Niagara Gazette — Providing disaster relief is an odd mix: the adrenalin rush of the unknown, the anxiety about spontaneous challenges and new experiences, the life-changing opportunity to be of service to people whose lives have been brutally and unfairly up-ended, the chance to meet thousands of compassionate human beings doing their best to provide basic human needs, comfort, and hope. In the end, what needs to be done is completely overwhelming and we had to take comfort in whatever we could do, no matter how small, to help.
Over the course of our 12 days together we made many trips with our truck, mostly to Long Island: Long Beach, Lido Beach, Nickerson Beach, Rockaway and Far Rockaway where the damage was devastating. Most of the homes cannot be lived in, businesses are boarded up and ruined. We passed police-monitored gas lines that were three hours long if there was even gas to be had or where people were sleeping in their cars overnight to be first in line in the morning.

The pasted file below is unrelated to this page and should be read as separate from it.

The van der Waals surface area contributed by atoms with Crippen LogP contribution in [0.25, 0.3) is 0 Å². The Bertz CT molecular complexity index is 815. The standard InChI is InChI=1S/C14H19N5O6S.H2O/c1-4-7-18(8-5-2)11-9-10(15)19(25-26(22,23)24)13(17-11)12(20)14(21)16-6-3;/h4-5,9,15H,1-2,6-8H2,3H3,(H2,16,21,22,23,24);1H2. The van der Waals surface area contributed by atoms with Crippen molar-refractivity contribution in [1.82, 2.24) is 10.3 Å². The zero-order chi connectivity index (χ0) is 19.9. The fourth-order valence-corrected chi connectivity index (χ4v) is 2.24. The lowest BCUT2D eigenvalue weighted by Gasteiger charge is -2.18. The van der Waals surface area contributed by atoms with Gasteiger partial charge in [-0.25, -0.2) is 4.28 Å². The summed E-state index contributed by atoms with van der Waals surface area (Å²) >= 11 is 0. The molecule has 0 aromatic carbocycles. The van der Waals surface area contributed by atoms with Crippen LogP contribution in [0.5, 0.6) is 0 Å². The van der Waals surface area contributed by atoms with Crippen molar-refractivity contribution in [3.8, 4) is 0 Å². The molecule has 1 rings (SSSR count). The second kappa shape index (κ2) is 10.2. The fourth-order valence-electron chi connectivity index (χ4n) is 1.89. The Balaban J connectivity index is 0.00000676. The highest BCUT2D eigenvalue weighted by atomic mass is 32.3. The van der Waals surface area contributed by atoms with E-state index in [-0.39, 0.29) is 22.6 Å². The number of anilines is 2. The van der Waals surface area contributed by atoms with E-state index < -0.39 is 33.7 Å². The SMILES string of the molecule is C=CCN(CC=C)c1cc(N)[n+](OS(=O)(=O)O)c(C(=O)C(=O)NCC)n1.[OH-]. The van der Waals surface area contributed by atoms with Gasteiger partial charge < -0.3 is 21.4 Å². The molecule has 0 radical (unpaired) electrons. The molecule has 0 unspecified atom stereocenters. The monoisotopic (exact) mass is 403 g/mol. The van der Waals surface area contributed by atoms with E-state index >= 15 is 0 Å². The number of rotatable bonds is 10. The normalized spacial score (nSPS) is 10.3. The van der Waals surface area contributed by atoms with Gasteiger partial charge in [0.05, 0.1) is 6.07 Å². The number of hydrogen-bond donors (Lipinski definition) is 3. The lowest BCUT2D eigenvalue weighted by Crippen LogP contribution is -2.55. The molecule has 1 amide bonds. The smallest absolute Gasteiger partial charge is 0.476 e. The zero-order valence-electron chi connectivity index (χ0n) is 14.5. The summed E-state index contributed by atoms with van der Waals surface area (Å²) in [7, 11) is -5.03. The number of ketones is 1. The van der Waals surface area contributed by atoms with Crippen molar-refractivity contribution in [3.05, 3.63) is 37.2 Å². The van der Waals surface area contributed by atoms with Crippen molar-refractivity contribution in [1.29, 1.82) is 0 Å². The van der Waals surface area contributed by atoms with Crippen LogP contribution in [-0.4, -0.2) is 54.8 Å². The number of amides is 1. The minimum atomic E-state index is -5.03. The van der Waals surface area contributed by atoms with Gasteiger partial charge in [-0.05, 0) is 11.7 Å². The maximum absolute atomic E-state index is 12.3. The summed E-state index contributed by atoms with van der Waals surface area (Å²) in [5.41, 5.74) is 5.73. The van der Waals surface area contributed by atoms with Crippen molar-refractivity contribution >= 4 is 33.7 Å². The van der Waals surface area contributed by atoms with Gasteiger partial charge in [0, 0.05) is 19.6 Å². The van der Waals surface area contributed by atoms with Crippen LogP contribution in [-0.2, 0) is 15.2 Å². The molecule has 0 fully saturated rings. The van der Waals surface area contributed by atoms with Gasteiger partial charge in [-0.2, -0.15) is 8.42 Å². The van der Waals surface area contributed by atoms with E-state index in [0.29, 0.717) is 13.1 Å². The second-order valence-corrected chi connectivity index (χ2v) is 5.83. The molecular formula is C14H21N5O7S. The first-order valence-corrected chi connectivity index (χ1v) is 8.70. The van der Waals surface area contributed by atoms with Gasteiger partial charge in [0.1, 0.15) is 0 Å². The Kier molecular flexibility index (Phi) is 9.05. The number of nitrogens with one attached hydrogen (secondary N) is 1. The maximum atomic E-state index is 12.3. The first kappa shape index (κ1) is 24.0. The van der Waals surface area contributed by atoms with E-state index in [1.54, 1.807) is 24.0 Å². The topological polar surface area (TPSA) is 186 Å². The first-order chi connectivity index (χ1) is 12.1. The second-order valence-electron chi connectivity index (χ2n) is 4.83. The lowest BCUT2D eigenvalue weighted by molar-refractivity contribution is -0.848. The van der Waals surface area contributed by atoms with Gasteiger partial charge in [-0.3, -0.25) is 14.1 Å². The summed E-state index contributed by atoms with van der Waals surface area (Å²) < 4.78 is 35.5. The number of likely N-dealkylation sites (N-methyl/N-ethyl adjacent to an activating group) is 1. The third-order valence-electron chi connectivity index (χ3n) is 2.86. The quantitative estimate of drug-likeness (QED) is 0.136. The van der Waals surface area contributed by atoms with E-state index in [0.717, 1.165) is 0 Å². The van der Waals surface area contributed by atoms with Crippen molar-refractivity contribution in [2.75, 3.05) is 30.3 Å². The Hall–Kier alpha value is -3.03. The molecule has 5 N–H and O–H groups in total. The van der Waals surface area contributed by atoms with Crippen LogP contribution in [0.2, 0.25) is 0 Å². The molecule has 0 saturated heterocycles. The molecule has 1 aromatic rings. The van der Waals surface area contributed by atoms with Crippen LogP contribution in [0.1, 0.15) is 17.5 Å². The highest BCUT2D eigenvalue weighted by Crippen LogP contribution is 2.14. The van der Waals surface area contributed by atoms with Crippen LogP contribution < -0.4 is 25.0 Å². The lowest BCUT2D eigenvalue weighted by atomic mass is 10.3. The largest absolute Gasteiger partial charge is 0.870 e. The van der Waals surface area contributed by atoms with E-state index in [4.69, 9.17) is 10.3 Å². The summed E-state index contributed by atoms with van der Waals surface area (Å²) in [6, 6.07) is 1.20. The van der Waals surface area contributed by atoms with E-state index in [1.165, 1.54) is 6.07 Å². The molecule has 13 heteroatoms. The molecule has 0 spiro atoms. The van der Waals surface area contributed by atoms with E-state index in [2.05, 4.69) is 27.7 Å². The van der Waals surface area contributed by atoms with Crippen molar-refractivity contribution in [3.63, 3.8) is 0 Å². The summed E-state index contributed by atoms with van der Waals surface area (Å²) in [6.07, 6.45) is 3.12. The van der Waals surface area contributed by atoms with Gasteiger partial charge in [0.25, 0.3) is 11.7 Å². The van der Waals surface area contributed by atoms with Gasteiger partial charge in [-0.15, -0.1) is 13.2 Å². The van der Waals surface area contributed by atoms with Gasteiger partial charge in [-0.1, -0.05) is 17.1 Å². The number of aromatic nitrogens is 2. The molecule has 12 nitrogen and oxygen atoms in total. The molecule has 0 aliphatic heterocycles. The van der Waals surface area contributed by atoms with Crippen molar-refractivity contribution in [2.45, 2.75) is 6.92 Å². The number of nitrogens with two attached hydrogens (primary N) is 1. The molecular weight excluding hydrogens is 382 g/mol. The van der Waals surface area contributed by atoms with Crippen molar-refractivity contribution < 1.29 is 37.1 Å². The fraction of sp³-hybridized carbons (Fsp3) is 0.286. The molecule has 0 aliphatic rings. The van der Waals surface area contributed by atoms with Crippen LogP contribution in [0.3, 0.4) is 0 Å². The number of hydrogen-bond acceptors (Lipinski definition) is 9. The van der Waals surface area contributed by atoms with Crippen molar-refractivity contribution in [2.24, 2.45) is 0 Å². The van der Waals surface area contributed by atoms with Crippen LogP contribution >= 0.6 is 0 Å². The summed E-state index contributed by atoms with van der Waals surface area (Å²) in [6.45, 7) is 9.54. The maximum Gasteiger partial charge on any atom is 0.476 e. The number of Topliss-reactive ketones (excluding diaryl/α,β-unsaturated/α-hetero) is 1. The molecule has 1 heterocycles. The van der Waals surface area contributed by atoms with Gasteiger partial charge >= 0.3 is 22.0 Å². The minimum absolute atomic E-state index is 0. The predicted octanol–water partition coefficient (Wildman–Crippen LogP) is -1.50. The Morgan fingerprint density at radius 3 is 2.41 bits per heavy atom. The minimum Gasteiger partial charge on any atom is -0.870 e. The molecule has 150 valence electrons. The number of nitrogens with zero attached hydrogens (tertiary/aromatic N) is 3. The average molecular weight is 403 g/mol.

Most places we drove to outside of Manhattan there were no working traffic signals and common courtesy and common sense did not exist. People were not thinking clearly. They were afraid, panicked, frustrated and angry. There were curfews and for good reason. There had been looting.
The convoys of power company trucks were amazing and so encouraging until we saw the work that needed to be done. Every breaker box and outlet had to be cleaned, repaired and inspected before power could be turned back on. A box still dirty with salt water, if turned on, could start a fire. If a neighbor has locked their home and gone to stay with family, the whole block waits in the dark until they come back, unlock their home, and get fixed and inspected.